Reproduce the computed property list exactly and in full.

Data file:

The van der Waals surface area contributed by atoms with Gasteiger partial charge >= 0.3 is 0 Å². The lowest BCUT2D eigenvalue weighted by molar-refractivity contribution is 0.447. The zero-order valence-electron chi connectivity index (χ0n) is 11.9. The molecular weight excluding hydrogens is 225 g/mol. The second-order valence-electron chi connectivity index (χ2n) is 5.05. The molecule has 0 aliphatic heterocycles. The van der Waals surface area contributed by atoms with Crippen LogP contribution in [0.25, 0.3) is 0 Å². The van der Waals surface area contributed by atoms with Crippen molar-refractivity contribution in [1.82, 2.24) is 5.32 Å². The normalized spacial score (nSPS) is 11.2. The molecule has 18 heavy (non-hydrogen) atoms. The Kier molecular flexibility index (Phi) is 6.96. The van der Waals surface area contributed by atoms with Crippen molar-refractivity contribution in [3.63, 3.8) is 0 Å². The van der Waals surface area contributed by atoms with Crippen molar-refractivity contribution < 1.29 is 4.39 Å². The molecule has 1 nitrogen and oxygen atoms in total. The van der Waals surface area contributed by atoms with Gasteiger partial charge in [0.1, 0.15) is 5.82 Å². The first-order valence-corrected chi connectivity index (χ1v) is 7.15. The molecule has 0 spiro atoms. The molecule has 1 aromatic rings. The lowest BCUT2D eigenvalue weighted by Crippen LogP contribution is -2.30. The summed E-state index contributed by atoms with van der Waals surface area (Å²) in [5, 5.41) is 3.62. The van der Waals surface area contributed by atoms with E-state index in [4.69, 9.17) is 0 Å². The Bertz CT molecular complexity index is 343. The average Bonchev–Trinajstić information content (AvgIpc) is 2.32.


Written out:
The van der Waals surface area contributed by atoms with Gasteiger partial charge >= 0.3 is 0 Å². The lowest BCUT2D eigenvalue weighted by molar-refractivity contribution is 0.447. The zero-order valence-electron chi connectivity index (χ0n) is 11.9. The molecular weight excluding hydrogens is 225 g/mol. The second-order valence-electron chi connectivity index (χ2n) is 5.05. The molecule has 0 aliphatic heterocycles. The van der Waals surface area contributed by atoms with Crippen LogP contribution in [0.25, 0.3) is 0 Å². The van der Waals surface area contributed by atoms with Crippen molar-refractivity contribution in [1.82, 2.24) is 5.32 Å². The normalized spacial score (nSPS) is 11.2. The molecule has 18 heavy (non-hydrogen) atoms. The Kier molecular flexibility index (Phi) is 6.96. The van der Waals surface area contributed by atoms with Crippen molar-refractivity contribution in [3.63, 3.8) is 0 Å². The van der Waals surface area contributed by atoms with Crippen molar-refractivity contribution < 1.29 is 4.39 Å². The molecule has 1 nitrogen and oxygen atoms in total. The van der Waals surface area contributed by atoms with Gasteiger partial charge in [0.1, 0.15) is 5.82 Å². The first-order valence-corrected chi connectivity index (χ1v) is 7.15. The molecule has 0 spiro atoms. The molecule has 1 aromatic rings. The lowest BCUT2D eigenvalue weighted by Crippen LogP contribution is -2.30. The summed E-state index contributed by atoms with van der Waals surface area (Å²) in [5, 5.41) is 3.62. The van der Waals surface area contributed by atoms with E-state index in [4.69, 9.17) is 0 Å². The Bertz CT molecular complexity index is 343. The average Bonchev–Trinajstić information content (AvgIpc) is 2.32.